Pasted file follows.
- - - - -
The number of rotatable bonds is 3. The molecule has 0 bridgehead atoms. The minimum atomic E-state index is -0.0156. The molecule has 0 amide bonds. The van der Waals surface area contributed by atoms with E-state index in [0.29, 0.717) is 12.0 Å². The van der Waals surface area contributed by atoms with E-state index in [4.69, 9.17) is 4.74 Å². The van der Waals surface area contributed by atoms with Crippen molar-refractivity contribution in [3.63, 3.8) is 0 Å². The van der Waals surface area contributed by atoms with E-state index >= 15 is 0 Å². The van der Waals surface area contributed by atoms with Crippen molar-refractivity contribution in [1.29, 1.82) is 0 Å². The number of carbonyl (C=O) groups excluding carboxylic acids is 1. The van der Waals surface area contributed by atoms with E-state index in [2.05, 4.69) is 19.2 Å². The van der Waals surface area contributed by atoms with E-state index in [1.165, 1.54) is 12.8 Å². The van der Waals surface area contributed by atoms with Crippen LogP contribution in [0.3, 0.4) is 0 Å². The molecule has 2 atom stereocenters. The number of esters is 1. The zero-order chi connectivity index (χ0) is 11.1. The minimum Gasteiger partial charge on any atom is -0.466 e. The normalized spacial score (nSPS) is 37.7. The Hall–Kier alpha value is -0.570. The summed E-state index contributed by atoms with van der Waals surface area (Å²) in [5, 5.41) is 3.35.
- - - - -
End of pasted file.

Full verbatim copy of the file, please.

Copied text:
The number of rotatable bonds is 3. The molecule has 0 bridgehead atoms. The minimum atomic E-state index is -0.0156. The molecule has 0 amide bonds. The van der Waals surface area contributed by atoms with E-state index in [0.29, 0.717) is 12.0 Å². The van der Waals surface area contributed by atoms with E-state index in [4.69, 9.17) is 4.74 Å². The van der Waals surface area contributed by atoms with Crippen molar-refractivity contribution in [3.63, 3.8) is 0 Å². The van der Waals surface area contributed by atoms with E-state index >= 15 is 0 Å². The van der Waals surface area contributed by atoms with Crippen molar-refractivity contribution in [1.29, 1.82) is 0 Å². The number of carbonyl (C=O) groups excluding carboxylic acids is 1. The van der Waals surface area contributed by atoms with E-state index in [2.05, 4.69) is 19.2 Å². The van der Waals surface area contributed by atoms with E-state index in [1.165, 1.54) is 12.8 Å². The van der Waals surface area contributed by atoms with Crippen LogP contribution in [0.3, 0.4) is 0 Å². The molecule has 2 atom stereocenters. The number of esters is 1. The zero-order chi connectivity index (χ0) is 11.1. The minimum Gasteiger partial charge on any atom is -0.466 e. The normalized spacial score (nSPS) is 37.7. The Hall–Kier alpha value is -0.570. The summed E-state index contributed by atoms with van der Waals surface area (Å²) in [5, 5.41) is 3.35.